Trivium have never sounded better. On the Orlando, Florida metalcore act’s newly released 9th album What The Dead Men Say, the band consisting of vocalist and guitarist Matt Heafy, guitarist Corey Beaulieu, bassist Paolo Gregoletto, and drummer Alex Bent have created one of their best albums to date. Layered with great riffs and clean lyrical hooks, What The Dead Men Say is a terrific record from start to finish, and with that, here is a track-by-track review of Trivium’s What The Dead Men Say.
Track 1 – “IX”
“IX” is a beautiful starting point to this album. Acting as an instrumental intro track, the flowing guitar play eventually explodes into a glorious solo. “IX” serves two purposes of teasing the terrific riffs ahead on What The Dead Men Say while also advertising the sonic pummelling coming up on the next track. It’s a great way to prime the listener into what will soon become instrumental mayhem incarnate on the LP, and one that builds anticipation for the inevitable drop. “IX” definitely helps What The Dead Men Say get off to a good start.
Track 2 – “What The Dead Men Say”
Continuing where “IX” left off, “What The Dead Men Say” begins with some blistering guitar work before breaking away into Heafy’s wonderful clean singing vocals. Everything clicks here: the instrumentals here are downright epic, building up before Heafy blows everyone away with a catchy chorus line hook. Love it.
Track 3 – “Catastrophist”
“Catastrophist” was the lead single off of What The Dead Men Say, and it’s easy to understand why. In terms of vocals, “Catastrophist” is the most anthemic song on the album (afterall, who doesn’t love to yell: “You’re a catastrophe!”) and contains the best lyrical hook. However, don’t discount the rest of the band here. The guitar riffs hit incredibly hard, especially in the mid-song guitar solo, breakdowns, and transitional bridges which further elevate this terrific track. Heafy may be shouting about catastrophe, but “Catastrophist” is a belter through and through.
Track 4 – “Amongst The Shadows & The Stones”
“Amongst The Shadows & The Stones” finds Trivium back in their comfort zone, and that’s fine by me. After the wonderful “What The Dead Men Say” and “Catastrophist”, “Amongst The Shadows & The Stones” sees Trivium go heavy on screams and wailing guitars, and it’s awesome. One standout aspect of this track though is the bouncing guitar riff that comes in and out. I just can’t get enough of it.
Track 5 – “Bleed Into Me”
“Bleed Into Me” dials the intensity back a bit. Compared to all the previous tracks, “Bleed Into Me” is closer to a ballad than a rager. Heafy croons with clean vocals and the guitars and drums emphasize his every syllable. It’s overall a solid track though it’s not my favorite on What The Dead Men Say by a longshot. While I understand that a ballady track keeps the album from becoming repetitive, the previous tracks galloped whereas “Bleed Into Me” is content to briskly jog. It’s fine but not mind blowing.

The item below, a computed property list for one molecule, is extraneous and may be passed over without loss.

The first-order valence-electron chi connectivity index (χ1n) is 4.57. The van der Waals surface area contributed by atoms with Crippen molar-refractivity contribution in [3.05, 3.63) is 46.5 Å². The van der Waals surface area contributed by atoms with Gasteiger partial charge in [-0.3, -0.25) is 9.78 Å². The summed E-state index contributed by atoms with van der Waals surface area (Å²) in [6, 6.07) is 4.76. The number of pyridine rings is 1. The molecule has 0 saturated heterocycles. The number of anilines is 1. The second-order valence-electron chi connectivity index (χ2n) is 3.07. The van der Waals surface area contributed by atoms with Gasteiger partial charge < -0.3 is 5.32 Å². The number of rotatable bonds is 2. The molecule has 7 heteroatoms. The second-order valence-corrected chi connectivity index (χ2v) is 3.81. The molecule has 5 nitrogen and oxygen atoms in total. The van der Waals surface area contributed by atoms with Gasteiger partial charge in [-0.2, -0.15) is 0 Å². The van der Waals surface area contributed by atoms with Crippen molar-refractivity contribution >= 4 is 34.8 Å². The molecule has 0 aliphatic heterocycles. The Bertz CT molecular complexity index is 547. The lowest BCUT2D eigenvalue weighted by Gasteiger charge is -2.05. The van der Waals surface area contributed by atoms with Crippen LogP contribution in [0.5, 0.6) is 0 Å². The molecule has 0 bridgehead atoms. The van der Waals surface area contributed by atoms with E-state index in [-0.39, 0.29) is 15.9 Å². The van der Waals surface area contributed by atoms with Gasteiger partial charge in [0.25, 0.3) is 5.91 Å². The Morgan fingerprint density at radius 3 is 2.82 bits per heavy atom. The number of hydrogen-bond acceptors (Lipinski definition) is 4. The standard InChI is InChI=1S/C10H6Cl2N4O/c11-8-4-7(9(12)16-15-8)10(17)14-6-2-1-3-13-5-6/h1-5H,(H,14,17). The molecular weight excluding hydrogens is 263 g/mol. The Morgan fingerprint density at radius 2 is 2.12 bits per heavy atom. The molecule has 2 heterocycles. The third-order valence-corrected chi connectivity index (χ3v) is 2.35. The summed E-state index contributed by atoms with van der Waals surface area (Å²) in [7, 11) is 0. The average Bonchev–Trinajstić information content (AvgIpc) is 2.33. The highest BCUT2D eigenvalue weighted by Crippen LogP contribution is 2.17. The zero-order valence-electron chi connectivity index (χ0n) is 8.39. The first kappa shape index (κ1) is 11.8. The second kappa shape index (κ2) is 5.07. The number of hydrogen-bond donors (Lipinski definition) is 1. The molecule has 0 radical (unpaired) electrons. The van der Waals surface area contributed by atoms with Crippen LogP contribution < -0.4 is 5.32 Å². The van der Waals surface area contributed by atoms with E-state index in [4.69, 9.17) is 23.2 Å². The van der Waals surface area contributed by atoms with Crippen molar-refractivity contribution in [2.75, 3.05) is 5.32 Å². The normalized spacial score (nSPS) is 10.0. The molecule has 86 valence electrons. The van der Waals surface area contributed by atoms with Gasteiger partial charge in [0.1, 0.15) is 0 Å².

Track 6 – “The Defiant”
Now here is the stuff I love! Right from the get go, “The Defiant” opens on a power metal riff reminiscent of a Blind Guardian or Judas Priest track before clearing way for Heafy to knock the house down with his vocals. Heafy is really good, but make no mistake, the instrumentals are the star here. The more fantastical power metal style offers a nice change of pace from what we’ve heard from this album prior, helping pace the album well while also maintaining high quality. I dare you to not get inspired by “The Defiant”.
Track 7 – “Sickness Unto You”
“Sickness Unto You” mixes up the tempo. While the song opens on a more melodic note, “Sickness Unto You” eventually gathers steam and ups the intensity. Admittedly it’s one of my least favorite tracks on What The Dead Man Say, but it still contains merit, especially considering how killer the guitar solo is.
Track 8 – “Scattering The Ashes”
“Scattering The Ashes” is the Matt Heafy show. Even though the instrumentals (especially a groovy bass line!) are exceptional, Heafy’s vocal delivery is on another level on “Scattering The Ashes”. Aboved layered fret work, Heafy’s harmonious vocals soar on this track, and it’s difficult to refrain from singing along. Good stuff here.
Track 9 – “Bending The Arc To Fear”
“Bending The Arc To Fear” is the very definition of heaviness. After some strong opening guitar riffs, the instrumentals quicken in pace and maintain speed throughout the whole song. While there are moments where the guitars and drums stop and let Heafy take center stage, the instrumentals always come roaring back. “Bending The Arc To Fear” is ferocious to its very core.
Track 10 – “The Ones We Leave Behind”
“The Ones We Leave Behind” takes everything I enjoyed about What The Dead Men Say and dials it up to 11. Fast sweeping guitar riffs? Check. Pounding drums? Check. Clear yet intense vocals? Definite check. Hell, even some of the power metal riffs that I enjoyed on “The Defiant” return here! With “The Ones We Leave Behind”, Trivium delivered a great culmination of what can be heard on What The Dead Men Say and do so with gusto. Simply put, it was a great way to end a pretty damn great metal album.
Trivium’s What The Dead Men Say is a terrific metalcore record. Despite how the sub genre is past its heyday, What The Dead Men Say feels fresh and vibrant. Even with a couple average songs, the highs on What The Dead Men Say are more than worth repeat listens. Overall, it’s a damn good record with terrific vocal delivery and great instrumentals. In other words: What The Dead Men Say speaks volumes.